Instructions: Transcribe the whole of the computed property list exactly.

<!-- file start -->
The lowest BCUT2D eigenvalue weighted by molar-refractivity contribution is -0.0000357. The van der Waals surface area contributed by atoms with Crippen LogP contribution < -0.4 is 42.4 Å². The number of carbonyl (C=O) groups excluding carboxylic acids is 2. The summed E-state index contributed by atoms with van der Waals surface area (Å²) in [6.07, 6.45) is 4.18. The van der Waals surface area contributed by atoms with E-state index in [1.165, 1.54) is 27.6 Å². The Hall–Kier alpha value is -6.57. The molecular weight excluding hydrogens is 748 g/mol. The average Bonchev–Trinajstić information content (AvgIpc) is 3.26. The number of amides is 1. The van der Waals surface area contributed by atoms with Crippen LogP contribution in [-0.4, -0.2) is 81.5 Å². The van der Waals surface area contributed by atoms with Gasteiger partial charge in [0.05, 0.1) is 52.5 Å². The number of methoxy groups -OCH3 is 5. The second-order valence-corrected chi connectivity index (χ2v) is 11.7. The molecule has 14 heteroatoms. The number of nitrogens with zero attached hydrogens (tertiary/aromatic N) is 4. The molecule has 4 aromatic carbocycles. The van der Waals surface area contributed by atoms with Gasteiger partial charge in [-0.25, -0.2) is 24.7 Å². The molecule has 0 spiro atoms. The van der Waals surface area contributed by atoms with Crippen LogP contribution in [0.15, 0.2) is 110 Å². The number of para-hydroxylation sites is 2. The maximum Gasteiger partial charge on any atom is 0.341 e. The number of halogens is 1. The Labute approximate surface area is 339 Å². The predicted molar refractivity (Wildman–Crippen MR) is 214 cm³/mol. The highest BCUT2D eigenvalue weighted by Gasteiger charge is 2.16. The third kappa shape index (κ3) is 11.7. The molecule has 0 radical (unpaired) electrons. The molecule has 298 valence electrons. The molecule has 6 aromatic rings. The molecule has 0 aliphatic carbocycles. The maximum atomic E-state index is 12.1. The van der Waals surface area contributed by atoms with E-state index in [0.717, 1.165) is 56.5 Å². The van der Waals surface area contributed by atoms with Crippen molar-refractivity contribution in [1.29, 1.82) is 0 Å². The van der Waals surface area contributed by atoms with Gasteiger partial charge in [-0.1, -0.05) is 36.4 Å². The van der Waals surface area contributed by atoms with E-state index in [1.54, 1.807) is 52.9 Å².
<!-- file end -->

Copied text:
The lowest BCUT2D eigenvalue weighted by molar-refractivity contribution is -0.0000357. The van der Waals surface area contributed by atoms with Crippen LogP contribution < -0.4 is 42.4 Å². The number of carbonyl (C=O) groups excluding carboxylic acids is 2. The summed E-state index contributed by atoms with van der Waals surface area (Å²) in [6.07, 6.45) is 4.18. The van der Waals surface area contributed by atoms with E-state index in [1.165, 1.54) is 27.6 Å². The Hall–Kier alpha value is -6.57. The molecular weight excluding hydrogens is 748 g/mol. The average Bonchev–Trinajstić information content (AvgIpc) is 3.26. The number of amides is 1. The van der Waals surface area contributed by atoms with Crippen LogP contribution in [-0.4, -0.2) is 81.5 Å². The van der Waals surface area contributed by atoms with Gasteiger partial charge in [0.05, 0.1) is 52.5 Å². The number of methoxy groups -OCH3 is 5. The second-order valence-corrected chi connectivity index (χ2v) is 11.7. The molecule has 14 heteroatoms. The number of nitrogens with zero attached hydrogens (tertiary/aromatic N) is 4. The molecule has 4 aromatic carbocycles. The van der Waals surface area contributed by atoms with Gasteiger partial charge in [-0.25, -0.2) is 24.7 Å². The molecule has 0 spiro atoms. The van der Waals surface area contributed by atoms with Crippen LogP contribution in [0.15, 0.2) is 110 Å². The number of para-hydroxylation sites is 2. The maximum Gasteiger partial charge on any atom is 0.341 e. The number of halogens is 1. The Labute approximate surface area is 339 Å². The predicted molar refractivity (Wildman–Crippen MR) is 214 cm³/mol. The highest BCUT2D eigenvalue weighted by Gasteiger charge is 2.16. The third kappa shape index (κ3) is 11.7. The molecule has 0 radical (unpaired) electrons. The molecule has 298 valence electrons. The molecule has 6 aromatic rings. The molecule has 0 aliphatic carbocycles. The maximum atomic E-state index is 12.1. The van der Waals surface area contributed by atoms with E-state index in [0.717, 1.165) is 56.5 Å². The van der Waals surface area contributed by atoms with Crippen molar-refractivity contribution in [1.29, 1.82) is 0 Å². The van der Waals surface area contributed by atoms with Gasteiger partial charge in [-0.1, -0.05) is 36.4 Å². The van der Waals surface area contributed by atoms with E-state index in [1.54, 1.807) is 52.9 Å².